# maze traversal puzzle

maze

## maze

solve this maze (from the internet)

• what algorithm did you use to solve it?

algorithm 0: random walk
```current cell <-- origin
while current cell != destination
current cell <-- random neighbour of current cell
print current cell
```
random walk maze traversal
• random walk maze traversal

• this implementation is recursive

• pro: easy to describe, leave some implementation details to language implementers

• con: harder to learn, lose control to language implementers (e.g. stack overflow)

analysis of algorithm
• correct? (does it always do what it is supposed to?)

• yes: every reachable location will, with positive probability, be reached

• proof: consider a path from start to goal with distance t

• assume each cell has at most k neighbours

• what is prob that we reach the goal after exactly t iterations?

• at least 1 / (k^t)

• efficient? (w.r.t. time? w.r.t. space?)

• no: if at least one nbr of start cell is not goal, then for any positive integer n, probability that there are at least n iterations is positive

• proof: start-notgoal-start-notgoal-start-notgoal …

• prob. we are on this path after n iterations at least 1/(k^n)

• can it be improved?

• keep track of visited cells

algorithm 1: random walk with remembering
```current cell <-- origin
mark current cell
while current cell != destination
current cell <-- unmarked random neighbour of current cell
mark current cell
print current cell
```
analysis of algorithm?
• correct? (does it always do what it is supposed to?)

• no: why?

• efficient?

• yes: for a maze with n cells, at most n-1 iterations (why?)

a maze and its adjacency graph
```X X X X X X    a - b - c - d
X . . . . X    |       |
X . X . X X    e       f
X . . X . X    |
X . . . . X    g - h       i
X X X X X X    |   |       |
j - k - l - m

nodes or points:  a b c ... m
edges or lines:  ab ae bc cd cf eg gh gj hk im jk kl lm
```
graph traversal
• our version

• from a given start node, see what nodes we can reach by following edges

• maintain list L of nodes seen but not yet explored

• do not add a node to a list if we have already seen it

• L is queue, FIFO list

• so remove node appended earliest

• iterative depth-first search:

• L is stack, LIFO list

• so remove node appended most recently

• depth-first search

• recursive (recurse as soon as unseen nbr found)

• differs slightly from iterative-dfs

iterative bfs,dfs
```  for all nodes v: v.seen <- False

L = [start],  start.seen = True
while not empty(L):
v <- L.remove()
for each neighbour w of v:
if w.seen==False:
L.append(w), w.seen = True
```
example trace of bfs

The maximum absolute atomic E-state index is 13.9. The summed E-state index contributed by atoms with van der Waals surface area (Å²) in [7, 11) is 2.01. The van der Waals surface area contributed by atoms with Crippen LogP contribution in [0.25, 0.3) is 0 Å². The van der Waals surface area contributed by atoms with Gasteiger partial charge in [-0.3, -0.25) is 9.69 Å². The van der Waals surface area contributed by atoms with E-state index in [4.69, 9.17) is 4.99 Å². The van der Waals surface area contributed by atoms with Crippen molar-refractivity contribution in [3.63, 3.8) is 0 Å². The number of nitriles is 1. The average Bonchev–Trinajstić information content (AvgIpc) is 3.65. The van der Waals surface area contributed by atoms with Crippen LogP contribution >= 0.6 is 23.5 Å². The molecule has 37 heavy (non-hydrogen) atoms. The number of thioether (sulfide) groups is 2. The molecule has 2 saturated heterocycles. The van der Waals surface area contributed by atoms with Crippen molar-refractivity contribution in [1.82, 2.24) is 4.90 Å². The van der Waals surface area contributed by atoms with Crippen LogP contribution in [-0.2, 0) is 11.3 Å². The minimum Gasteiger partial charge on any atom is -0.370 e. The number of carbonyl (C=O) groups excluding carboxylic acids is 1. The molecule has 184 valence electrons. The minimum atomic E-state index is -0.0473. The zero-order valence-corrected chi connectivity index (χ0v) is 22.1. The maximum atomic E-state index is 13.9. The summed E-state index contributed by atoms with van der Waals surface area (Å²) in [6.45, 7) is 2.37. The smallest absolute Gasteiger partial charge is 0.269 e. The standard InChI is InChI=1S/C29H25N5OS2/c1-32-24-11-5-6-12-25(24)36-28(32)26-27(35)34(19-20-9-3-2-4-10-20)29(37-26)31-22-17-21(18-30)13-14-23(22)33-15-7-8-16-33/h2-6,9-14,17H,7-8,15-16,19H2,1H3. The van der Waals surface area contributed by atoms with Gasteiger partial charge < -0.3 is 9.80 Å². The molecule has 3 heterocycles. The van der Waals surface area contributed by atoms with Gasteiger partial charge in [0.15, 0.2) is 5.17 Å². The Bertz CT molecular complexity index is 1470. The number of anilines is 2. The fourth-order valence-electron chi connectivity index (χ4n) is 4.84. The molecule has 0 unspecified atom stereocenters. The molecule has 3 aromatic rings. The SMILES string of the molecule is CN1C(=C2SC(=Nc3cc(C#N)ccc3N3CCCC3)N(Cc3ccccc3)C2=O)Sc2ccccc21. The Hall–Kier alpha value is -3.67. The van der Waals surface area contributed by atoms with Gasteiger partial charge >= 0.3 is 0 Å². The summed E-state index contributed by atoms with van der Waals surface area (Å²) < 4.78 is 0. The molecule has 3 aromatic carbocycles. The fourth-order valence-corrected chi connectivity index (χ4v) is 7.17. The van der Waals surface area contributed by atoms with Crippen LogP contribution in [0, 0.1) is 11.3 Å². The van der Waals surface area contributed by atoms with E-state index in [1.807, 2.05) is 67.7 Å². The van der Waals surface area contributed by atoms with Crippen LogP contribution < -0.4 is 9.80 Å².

```use the above adjacency graph, start from node j

initialize L = [ j ]

while loop execution begins
remove j from L               L now [ ]
nbrs of j are g,k
append g to L, g.seen <- T    L now [ g ]
append k to L, k.seen <- T    L now [ g, k ]

while loop continues (bfs, so L is queue, so remove g)
remove g from L               L now [ k ]
nbrs of g are e,h,j
append e to L, e.seen <- T    L now [ k, e ]
append h to L, h.seen <- T    L now [ k, e, h ]

while loop continues: remove k from L
v <- k                        L now [ e, h ]
nbrs of k are j,h,l
append l to L, l.seen <- T    L now [ e, h, l ]

while loop continues: ...
```
exercises
• complete the above bfs trace

• hint: order in which edges are examined is jg jk ge gh gj kh kj kl …

• so order of removal from L is j g k e h l a m b i c d f

• perform an iterative dfs trace

• hint: only difference is that list is stack

recursive dfs
```  for all nodes v: v.seen <- False

def dfs(v):
v.seen <- True
for each neighbour w of v:
if w.seen==False:
dfs(w)

dfs(start)
```
example dfs trace
```use above graph, start from j

dfs(j) nbrs g,k
. dfs(g) nbrs e,h,j
. . dfs(e) nbrs a,g
. . . dfs(a) nbrs b,e
. . . . dfs(b) nbrs a,c
. . . . . a already seen
. . . . . dfs(c) nbrs b,d,f
. . . . . . b already seen
. . . . . . dfs(d) nbrs c
. . . . . . . c already seen
. . . . . . dfs(f) nbrs c
. . . . . . . c already seen
. . . . e already seen
. . . g already seen
. . dfs(h) nbrs g,k
. . . g already seen
. . . dfs(k) nbrs g,h,l
. . . . g already seen
. . . . h already seen
. . . . dfs(l) nbrs k,m
. . . . . k already seen
. . . . . dfs(m) nbrs l,i
. . . . . . l already seen
. . . . . . dfs(i) nbrs m
. . . . . . . m already seen
```
example, above maze graph, from j
```- assume nbrs are stored in alphabetic order
- iterative bfs: order of removal from list?
j g k e h l a m b i c d f
- iterative dfs: order of removal from list?
j k l m i h g e a b c f d
- recursive dfs: order of dfs() calls?
j g e a b c d f h k l m i

- iterative dfs with nbrs added to list in reverse order:
j g e a b c d f k h l m i
notice that this differs from recursive dfs
```
algorithm 2: use list to keep track of cells we have seen
• list cells examined in FIFO manner (queue)?

• list cells examined in FILO manner (stack)?

• bfs-dfs maze traversal